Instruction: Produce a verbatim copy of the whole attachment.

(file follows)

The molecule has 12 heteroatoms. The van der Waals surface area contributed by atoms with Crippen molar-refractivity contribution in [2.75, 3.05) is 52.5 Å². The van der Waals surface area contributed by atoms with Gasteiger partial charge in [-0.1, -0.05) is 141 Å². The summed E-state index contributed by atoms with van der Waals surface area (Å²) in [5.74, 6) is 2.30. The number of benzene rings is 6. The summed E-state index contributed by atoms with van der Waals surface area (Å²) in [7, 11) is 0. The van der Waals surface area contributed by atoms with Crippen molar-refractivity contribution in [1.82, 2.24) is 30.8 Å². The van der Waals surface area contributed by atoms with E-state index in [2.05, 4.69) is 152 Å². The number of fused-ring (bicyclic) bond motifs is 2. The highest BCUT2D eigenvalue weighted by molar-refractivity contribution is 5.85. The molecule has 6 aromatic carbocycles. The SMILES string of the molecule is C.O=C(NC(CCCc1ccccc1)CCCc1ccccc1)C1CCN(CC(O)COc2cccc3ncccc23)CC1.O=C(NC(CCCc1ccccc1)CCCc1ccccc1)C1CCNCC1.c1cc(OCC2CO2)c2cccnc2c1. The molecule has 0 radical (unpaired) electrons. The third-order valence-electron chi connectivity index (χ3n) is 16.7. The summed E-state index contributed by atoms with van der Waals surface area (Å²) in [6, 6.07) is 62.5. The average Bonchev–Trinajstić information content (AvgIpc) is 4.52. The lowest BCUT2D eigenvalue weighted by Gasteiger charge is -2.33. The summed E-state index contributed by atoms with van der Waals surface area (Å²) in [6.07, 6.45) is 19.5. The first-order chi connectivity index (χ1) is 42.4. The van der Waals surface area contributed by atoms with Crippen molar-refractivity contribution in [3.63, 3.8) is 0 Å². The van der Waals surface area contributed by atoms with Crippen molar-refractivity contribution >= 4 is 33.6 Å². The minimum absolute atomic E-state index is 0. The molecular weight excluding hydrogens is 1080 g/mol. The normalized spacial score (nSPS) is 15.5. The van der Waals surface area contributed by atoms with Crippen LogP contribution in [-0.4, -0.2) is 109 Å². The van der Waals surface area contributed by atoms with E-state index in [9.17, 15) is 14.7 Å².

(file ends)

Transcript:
The molecule has 12 heteroatoms. The van der Waals surface area contributed by atoms with Crippen molar-refractivity contribution in [2.75, 3.05) is 52.5 Å². The van der Waals surface area contributed by atoms with Gasteiger partial charge in [-0.1, -0.05) is 141 Å². The summed E-state index contributed by atoms with van der Waals surface area (Å²) in [5.74, 6) is 2.30. The number of benzene rings is 6. The summed E-state index contributed by atoms with van der Waals surface area (Å²) in [7, 11) is 0. The van der Waals surface area contributed by atoms with Crippen molar-refractivity contribution in [1.82, 2.24) is 30.8 Å². The van der Waals surface area contributed by atoms with E-state index in [2.05, 4.69) is 152 Å². The number of fused-ring (bicyclic) bond motifs is 2. The highest BCUT2D eigenvalue weighted by molar-refractivity contribution is 5.85. The molecule has 6 aromatic carbocycles. The SMILES string of the molecule is C.O=C(NC(CCCc1ccccc1)CCCc1ccccc1)C1CCN(CC(O)COc2cccc3ncccc23)CC1.O=C(NC(CCCc1ccccc1)CCCc1ccccc1)C1CCNCC1.c1cc(OCC2CO2)c2cccnc2c1. The molecule has 0 radical (unpaired) electrons. The third-order valence-electron chi connectivity index (χ3n) is 16.7. The summed E-state index contributed by atoms with van der Waals surface area (Å²) in [6, 6.07) is 62.5. The average Bonchev–Trinajstić information content (AvgIpc) is 4.52. The lowest BCUT2D eigenvalue weighted by Gasteiger charge is -2.33. The summed E-state index contributed by atoms with van der Waals surface area (Å²) in [6.07, 6.45) is 19.5. The first-order chi connectivity index (χ1) is 42.4. The van der Waals surface area contributed by atoms with Crippen molar-refractivity contribution in [3.63, 3.8) is 0 Å². The van der Waals surface area contributed by atoms with Crippen molar-refractivity contribution >= 4 is 33.6 Å². The minimum absolute atomic E-state index is 0. The molecular weight excluding hydrogens is 1080 g/mol. The normalized spacial score (nSPS) is 15.5. The van der Waals surface area contributed by atoms with Crippen LogP contribution in [-0.4, -0.2) is 109 Å². The van der Waals surface area contributed by atoms with E-state index in [9.17, 15) is 14.7 Å².